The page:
Look at these powerful teeth.
They belong to a limpet - a marine mollusc with a conical shell that clings tightly to rocks with it's muscle.
Now engineers say the teeth - which are less than a millimetre long - are made of the strongest biological material ever tested.
They say they have the same strength as one string of spaghetti holding up 3,000 half-kilogram bags of sugar.
Limpets have a tongue covered in these tiny teeth that can scrape food off rocks and into their mouths.
The teeth are made from minerals and proteins.
When they were tested in a lab, engineers found they were five times stronger than silk spun by spiders.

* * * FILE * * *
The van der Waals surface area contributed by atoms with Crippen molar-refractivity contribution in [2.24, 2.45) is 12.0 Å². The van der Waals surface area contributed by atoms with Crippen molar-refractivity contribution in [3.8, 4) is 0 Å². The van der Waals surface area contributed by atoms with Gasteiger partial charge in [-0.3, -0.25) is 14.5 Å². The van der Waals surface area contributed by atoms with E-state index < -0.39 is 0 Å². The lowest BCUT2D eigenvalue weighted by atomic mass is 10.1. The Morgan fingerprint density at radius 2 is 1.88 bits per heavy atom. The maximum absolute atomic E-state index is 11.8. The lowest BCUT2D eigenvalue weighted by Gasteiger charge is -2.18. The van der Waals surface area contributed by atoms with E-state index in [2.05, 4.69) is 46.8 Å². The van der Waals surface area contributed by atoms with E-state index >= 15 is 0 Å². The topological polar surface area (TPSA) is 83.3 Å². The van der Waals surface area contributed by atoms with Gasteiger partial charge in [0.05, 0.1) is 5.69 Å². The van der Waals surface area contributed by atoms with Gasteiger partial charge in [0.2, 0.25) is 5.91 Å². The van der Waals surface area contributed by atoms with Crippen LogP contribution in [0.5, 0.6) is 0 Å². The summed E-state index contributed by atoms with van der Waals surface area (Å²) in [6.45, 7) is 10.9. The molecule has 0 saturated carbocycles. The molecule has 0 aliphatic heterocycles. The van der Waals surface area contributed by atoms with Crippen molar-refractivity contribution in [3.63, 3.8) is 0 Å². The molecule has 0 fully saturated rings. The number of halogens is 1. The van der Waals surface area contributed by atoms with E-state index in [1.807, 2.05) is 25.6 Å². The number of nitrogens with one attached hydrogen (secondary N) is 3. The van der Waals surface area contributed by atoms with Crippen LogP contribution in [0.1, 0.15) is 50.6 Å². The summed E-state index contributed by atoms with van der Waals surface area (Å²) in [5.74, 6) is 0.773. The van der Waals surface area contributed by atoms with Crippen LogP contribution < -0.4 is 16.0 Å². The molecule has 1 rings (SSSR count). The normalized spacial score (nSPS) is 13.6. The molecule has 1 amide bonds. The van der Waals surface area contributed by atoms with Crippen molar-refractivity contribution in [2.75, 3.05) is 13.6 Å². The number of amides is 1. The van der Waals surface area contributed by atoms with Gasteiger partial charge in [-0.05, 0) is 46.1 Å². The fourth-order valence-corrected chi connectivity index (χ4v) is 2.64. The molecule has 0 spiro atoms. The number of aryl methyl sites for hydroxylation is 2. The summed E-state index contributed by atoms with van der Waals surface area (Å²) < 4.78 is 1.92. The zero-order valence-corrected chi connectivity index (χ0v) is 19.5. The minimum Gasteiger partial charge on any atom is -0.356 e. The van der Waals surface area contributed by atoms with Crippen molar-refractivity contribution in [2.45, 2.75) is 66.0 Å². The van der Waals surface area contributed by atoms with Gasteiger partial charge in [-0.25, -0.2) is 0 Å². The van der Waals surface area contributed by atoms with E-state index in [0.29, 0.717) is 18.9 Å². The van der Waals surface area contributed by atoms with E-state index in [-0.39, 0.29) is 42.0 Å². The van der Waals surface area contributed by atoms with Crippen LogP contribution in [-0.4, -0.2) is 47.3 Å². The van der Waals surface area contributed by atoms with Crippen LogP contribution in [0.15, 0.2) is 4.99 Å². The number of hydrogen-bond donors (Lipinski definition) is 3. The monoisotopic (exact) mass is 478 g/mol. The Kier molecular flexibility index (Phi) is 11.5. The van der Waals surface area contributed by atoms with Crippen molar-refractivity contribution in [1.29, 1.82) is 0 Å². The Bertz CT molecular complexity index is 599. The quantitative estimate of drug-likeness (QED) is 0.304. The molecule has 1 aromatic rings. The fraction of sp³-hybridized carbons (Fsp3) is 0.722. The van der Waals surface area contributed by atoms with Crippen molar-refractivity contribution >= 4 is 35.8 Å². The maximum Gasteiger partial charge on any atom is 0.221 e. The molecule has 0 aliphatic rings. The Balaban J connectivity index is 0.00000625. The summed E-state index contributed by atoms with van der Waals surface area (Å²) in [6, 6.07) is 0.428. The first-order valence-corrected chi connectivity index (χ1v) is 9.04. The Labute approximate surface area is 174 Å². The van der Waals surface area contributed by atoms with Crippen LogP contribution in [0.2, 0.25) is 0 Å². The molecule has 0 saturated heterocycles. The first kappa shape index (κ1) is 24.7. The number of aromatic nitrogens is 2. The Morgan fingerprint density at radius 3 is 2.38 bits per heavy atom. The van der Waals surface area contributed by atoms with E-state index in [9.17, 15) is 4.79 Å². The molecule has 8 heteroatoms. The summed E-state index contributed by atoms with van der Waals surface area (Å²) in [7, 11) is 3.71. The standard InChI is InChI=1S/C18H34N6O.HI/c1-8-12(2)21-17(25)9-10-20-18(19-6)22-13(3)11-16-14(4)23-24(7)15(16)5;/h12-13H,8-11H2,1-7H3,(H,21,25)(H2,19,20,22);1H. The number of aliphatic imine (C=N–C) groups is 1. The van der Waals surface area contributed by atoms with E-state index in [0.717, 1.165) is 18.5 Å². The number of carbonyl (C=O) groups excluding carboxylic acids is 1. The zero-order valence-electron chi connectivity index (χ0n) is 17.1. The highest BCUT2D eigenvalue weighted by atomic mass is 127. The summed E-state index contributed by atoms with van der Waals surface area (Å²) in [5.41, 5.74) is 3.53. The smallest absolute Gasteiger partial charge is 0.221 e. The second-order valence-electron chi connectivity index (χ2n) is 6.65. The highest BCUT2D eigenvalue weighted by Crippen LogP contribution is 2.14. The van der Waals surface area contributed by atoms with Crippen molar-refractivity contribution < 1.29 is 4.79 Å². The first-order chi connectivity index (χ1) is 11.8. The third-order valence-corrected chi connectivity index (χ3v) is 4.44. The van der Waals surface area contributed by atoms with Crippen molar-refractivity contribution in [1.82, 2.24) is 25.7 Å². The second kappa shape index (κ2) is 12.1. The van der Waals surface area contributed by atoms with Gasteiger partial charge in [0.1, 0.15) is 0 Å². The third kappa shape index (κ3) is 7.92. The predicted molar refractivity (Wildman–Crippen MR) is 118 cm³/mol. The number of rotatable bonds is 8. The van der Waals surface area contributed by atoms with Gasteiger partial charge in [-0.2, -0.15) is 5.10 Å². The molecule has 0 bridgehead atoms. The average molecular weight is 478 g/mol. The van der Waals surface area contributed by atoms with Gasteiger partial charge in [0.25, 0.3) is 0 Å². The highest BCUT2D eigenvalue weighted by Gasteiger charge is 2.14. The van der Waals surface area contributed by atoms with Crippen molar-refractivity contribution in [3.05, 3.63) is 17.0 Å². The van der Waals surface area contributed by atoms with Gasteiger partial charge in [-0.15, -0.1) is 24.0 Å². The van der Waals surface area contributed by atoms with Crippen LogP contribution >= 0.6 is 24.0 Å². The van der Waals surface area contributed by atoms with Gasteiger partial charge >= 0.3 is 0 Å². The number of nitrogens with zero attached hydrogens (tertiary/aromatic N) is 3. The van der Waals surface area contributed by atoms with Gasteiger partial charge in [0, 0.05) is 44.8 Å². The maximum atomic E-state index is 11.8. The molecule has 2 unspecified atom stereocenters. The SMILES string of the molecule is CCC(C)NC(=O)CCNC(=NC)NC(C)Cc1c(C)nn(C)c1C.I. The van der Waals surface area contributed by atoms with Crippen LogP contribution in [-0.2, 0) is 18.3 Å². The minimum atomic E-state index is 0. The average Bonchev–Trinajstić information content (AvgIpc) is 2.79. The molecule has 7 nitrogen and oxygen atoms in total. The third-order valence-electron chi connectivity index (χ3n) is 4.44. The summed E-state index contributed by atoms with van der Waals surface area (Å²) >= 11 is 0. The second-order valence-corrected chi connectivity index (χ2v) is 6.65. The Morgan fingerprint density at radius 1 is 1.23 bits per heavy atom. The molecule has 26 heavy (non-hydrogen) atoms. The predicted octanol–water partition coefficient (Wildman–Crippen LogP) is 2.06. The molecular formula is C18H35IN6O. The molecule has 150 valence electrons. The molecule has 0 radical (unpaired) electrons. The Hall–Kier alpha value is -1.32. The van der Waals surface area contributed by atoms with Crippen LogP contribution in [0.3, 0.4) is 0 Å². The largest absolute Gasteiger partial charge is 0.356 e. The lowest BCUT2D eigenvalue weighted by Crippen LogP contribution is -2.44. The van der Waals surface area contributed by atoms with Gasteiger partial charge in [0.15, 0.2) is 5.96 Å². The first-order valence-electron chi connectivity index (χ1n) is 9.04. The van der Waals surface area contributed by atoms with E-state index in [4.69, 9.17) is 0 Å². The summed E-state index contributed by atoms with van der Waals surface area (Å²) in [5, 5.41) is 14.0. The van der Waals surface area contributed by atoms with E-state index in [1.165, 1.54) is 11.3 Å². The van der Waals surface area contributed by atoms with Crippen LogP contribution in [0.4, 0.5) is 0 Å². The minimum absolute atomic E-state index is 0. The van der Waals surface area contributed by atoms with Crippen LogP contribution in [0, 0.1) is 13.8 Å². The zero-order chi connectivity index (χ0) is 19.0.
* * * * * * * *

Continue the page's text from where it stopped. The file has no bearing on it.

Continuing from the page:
'Bulldozers of the shore ''
They are also stronger than the toughest man-made materials.
They're strong, because of the thinness of its tightly packed fibres.
It could help improve the man-made materials used to build aircraft, cars and boats.
"Biology is a great source of inspiration as an engineer," said Dr Asa Barber, from the University of Portsmouth, the study's lead author.
The team ground 10 of the teeth into a tiny dog-bone shapes to measure the amount of force they can withstand before they break.
The middle part of these samples was more than 100 times thinner than a human hair.
When compared to man-made materials, the limpet tooth is stronger than Kevlar. That's a plastic strong used to make boats, bowstrings, to reinforce tyres.
"Limpets are the bulldozers of the seashore," said Professor Steven Hawkins, from the University of Southampton.
"The reason limpet teeth are so hard is that when they're feeding, they actually excavate rock "